selector: "bn-tags",
	inputs: [ "tags" ],
	outputs: [
		"tagAddEvents: add",
		"tagRemoveEvents: remove",
		"tagsChangeEvents: tagsChange"
	changeDetection: ChangeDetectionStrategy.OnPush,
	styleUrls: [ "./tags.component.less" ],
		<label (click)="input.focus()">
			<span *ngFor="let tag of tags ; let index = index" class="tag">
				<span class="tag__name">
					{{ tag }}
				<a (click)="removeTagAtIndex( index )" class="tag__delete">

			<!-- NOTE: Input uses NgModel for component-local TWO-WAY DATA-BINDING. -->
				(keydown.Enter)="processNewTag( $event )"
export class TagsComponent implements OnChanges {

	public newTagName: string;
	public tagAddEvents: EventEmitter<string>;
	public tagRemoveEvents: EventEmitter<number>;
	public tags: string[];
	public tagsChangeEvents: EventEmitter<string[]>;

	// I initialize the tags component.
	constructor() {

		this.newTagName = "";
		this.tagAddEvents = new EventEmitter();
		this.tagRemoveEvents = new EventEmitter();
		this.tags = [];
		this.tagsChangeEvents = new EventEmitter();


	// ---
	// ---

	// I get called after input bindings have been changed.
	public ngOnChanges( changes: SimpleChanges ) : void {

		// This component requires "tags" to exist. If it doesn't exist, the component
		// functionality will be fundamentally broken.
		if ( ! this.tags ) {

			throw( new Error( "Required input [tags] not provided." ) );



	// I process the new tag name.
	public processNewTag( event: KeyboardEvent ) : void {

		// Since this may be inside of a Form, we want to prevent the default behavior
		// of the key-event so as to not accidentally submit the parent form.

		if ( this.newTagName ) {

			// Emit new tag name for one-way data flow.
			this.tagAddEvents.emit( this.newTagName );

			// Emit NEW ARRAY with applied change for TWO-WAY data-binding.
			this.tagsChangeEvents.emit( this.tags.concat( this.newTagName ) );

			// Reset the form field.
			this.newTagName = "";



	// I process the removal of the tag at the given index.
	public removeTagAtIndex( index: number ) : void {

		// Emit new tag index for one-way data flow.
		this.tagRemoveEvents.emit( index );

		// Emit NEW ARRAY with applied change for TWO-WAY data-binding.
			...this.tags.slice( 0, index ),
			...this.tags.slice( index + 1 )



As you can see, the TagsComponent accepts a "tags" input collection. But, it never mutates this collection directly - it only emits events that indicate the mutation intent of the user. It's up to the calling context to figure out how to parle said intent into an actual change in the View Model.

When it comes to the embedded input element, the TagsComponnet uses NgModel to automatically synchronize the internal state with the component template state. This works seamlessly because the TagsComponet completely owns the implementation details of this data workflow. It's just another example of how two-way data-binding makes life easier.

Now that we see how our tags component is emitting values that facilitate both one-way and two-way data-binding, let's look at how this component can be consumed. In the root component of the Angular application, I've setup two instances of the TagsComponnet: one that uses two-way data-binding; and, one that uses one-way data-binding in conjunction with several public methods provided by the root component:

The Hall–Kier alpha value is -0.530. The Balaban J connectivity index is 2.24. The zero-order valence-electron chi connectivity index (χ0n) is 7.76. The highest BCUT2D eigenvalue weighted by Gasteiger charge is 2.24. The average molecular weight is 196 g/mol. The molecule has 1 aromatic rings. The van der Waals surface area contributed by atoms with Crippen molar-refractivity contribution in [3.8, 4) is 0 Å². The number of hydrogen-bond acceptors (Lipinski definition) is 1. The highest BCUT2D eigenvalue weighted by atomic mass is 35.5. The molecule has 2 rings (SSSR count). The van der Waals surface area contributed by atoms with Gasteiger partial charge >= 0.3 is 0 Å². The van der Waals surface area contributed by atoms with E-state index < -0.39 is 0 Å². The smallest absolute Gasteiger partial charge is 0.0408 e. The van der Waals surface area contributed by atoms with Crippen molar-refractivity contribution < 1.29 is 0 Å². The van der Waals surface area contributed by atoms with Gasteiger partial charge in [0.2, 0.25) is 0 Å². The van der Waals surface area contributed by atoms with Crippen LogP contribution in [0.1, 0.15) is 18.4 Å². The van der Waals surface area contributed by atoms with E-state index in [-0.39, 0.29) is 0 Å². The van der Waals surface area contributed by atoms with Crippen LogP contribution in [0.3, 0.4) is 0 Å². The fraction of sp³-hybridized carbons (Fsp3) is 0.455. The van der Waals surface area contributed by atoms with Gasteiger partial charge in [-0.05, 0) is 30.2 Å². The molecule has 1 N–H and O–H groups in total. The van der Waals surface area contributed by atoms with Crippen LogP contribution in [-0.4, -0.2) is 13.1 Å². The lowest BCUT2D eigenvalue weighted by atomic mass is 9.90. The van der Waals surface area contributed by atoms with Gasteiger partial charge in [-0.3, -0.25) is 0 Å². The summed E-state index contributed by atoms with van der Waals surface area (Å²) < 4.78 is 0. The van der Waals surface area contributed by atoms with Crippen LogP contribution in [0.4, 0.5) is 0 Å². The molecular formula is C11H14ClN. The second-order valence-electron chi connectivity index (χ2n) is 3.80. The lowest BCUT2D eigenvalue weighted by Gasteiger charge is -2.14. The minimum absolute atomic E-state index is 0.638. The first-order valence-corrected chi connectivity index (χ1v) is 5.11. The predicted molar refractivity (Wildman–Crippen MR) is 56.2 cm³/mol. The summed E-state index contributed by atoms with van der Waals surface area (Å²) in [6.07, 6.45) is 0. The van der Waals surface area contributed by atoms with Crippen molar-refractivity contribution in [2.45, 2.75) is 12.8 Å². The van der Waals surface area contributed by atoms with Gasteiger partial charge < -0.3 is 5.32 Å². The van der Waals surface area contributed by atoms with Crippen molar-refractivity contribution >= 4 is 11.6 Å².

// Import the core angular services.
import { Component } from "@angular/core";

// ----------------------------------------------------------------------------------- //
// ----------------------------------------------------------------------------------- //

	selector: "my-app",
	styleUrls: [ "./app.component.less" ],
			Using Two-Way Data Binding

		<bn-tags [(tags)]="tagsA"></bn-tags>

			Using One-Way Data Flow

			(add)="addTagToB( $event )"
			(remove)="removeFromB( $event )">
export class AppComponent {

	public tagsA: string[];
	public tagsB: string[];

	// I initialize the app component.
	constructor() {

		this.tagsA = [ "awesome", "cool" ];
		this.tagsB = [ "bad", "lazy" ];


	// ---
	// ---

	// I handle the "add" event being emitted from the tags component for TagsB.
	public addTagToB( newTagName: string ) : void {

		this.tagsB = this.tagsB.concat( newTagName );


	// I handle the "remove" event being emitted from the tags component for TagsB.
	public removeFromB( index: number ) : void {

		this.tagsB = [
			...this.tagsB.slice( 0, index ),
			...this.tagsB.slice( index + 1 )



As you can see, the first "bn-tags" element that uses the "box of bananas" two-way data-binding syntax requires no additional effort. The "tagsChange" event emitted by the TagsComponnet is implicitly saved to the "tagsA" collection and piped back into the TagsComponnet using the "tags" input binding. Easy peasy lemon-squeezey.

The second "bn-tags" element, on the other hand, uses a one-way data-binding workflow and therefore has to provide event handlers for the "add" and "remove" events emitted by the TagsComponent. In this case, these event handlers are doing exactly what the two-way data-binding is doing; but, they don't have to. For example, the one-way data flow handlers could implement logic that skips or transforms certain "add" events. Hooking into the "decision making" is exactly when you want to use a one-way data-binding workflow.